Deepak Sisodiya is Stanford's Administrative Director of Pharmacy Services, he believes this temperature change will expedite the distribution process.
But could this also have a negative impact on the vaccine efficacy?
VACCINE TRACKER: How California is doing, when you can get a coronavirus vaccine
"Not a negative impact," explained Sisodiya.
Sisodiya says this change in temperature will effectively impact the Pfizer vaccine shelf-life.
"The movement from an ultra-cold temperature to a standard lab-grade normal refrigerated freezer environment shortens that. Historically with the ultra-cold temperature, it was as long as six months. The ability now to move it into a standard freezer shortens that but it does allow for up to two weeks," said Sisodiya.
On Friday, a new study out of Israel found that just one shot of the Pfizer vaccine is 85 percent effective at preventing symptomatic COVID-19.
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Luz Pena: "Since the shelf life is going to decrease. Do you project that counties are going to go through that first batch of Pfizer doses as soon as possible, rather than storing them for people who are waiting for the second dose?"
Deepak Sisodiya: "Theoreticalyl possible. I believe with our current state of vaccination efforts in California we really are trying to exhaust vaccines as fast as we can."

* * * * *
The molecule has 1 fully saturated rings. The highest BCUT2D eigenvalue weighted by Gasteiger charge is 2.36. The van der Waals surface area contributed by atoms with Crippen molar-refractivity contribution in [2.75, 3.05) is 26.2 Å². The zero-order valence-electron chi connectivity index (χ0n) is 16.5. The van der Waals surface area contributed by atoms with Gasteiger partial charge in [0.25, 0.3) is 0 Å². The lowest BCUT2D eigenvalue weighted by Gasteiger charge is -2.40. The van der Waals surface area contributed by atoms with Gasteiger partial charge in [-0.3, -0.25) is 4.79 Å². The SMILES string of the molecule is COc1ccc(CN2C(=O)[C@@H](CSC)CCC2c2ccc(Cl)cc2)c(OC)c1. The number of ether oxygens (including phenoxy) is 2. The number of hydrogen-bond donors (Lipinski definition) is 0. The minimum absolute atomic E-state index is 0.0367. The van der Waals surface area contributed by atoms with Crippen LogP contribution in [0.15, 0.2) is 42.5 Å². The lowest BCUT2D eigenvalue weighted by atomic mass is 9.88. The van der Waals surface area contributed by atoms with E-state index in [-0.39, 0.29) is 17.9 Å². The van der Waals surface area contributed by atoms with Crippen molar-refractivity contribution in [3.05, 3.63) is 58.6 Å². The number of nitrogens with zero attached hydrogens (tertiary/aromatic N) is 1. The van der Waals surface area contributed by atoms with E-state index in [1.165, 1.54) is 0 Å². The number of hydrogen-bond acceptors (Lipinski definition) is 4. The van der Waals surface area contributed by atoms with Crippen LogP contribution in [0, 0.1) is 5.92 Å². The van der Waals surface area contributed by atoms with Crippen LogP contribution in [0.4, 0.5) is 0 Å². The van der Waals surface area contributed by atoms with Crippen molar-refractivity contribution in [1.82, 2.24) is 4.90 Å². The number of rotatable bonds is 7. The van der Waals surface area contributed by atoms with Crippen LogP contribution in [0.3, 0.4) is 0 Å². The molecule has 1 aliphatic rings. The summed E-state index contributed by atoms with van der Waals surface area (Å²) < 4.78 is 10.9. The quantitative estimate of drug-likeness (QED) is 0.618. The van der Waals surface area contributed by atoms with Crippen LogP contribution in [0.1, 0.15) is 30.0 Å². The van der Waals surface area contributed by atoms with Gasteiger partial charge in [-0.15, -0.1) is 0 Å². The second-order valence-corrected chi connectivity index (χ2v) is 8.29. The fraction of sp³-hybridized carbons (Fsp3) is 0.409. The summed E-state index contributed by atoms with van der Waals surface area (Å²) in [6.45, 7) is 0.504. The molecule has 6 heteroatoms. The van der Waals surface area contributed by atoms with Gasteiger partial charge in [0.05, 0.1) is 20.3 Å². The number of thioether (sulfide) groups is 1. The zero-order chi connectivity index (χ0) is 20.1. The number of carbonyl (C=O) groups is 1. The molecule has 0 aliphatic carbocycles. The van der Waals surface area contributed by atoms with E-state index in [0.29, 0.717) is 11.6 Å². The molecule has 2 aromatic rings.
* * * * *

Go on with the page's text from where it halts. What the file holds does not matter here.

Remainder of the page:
Dr. Anthony Fauci, Senior Scientific Advisor on COVID-19 to the White House had this response to that controversial thought, "Even though you can get a fair degree of protection after a single dose, it clearly is not durable. We know that."
In Marin County, Woody Baker-Cohn is in charge of the ultra-cold freezers that are currently storing the last 390 Pfizer doses.
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"This freezer is in the neighborhood of about minus 80 degrees Celsius. Because the vaccine is obviously so precious we've got two freezers. The primary which has the vaccine and a backup incase something goes wrong," said Woody Baker-Cohn, Marin County office of Emergency Services.
If the main freezer begins to unfreeze Woody gets an automatic message to his phone. But he is feeling hopeful now that Pfizer announced its doses can be stored in regular freezers.
"It will allow us to distribute things more flexibly. Right now we have to take vaccine for the day just for one vaccination operation and to different sites. That can be a medical office or pharmacy," said Baker-Cohn.
If Pfizer's request is granted by regulators, it would make it easier for doses to be transported to rural places without the need of specialized freezers.
In hopes to increase more vaccine supply today President Biden visited the Pfizer Assembly line in Michigan where this company is promising to produce more batches in a shorter amount of time.
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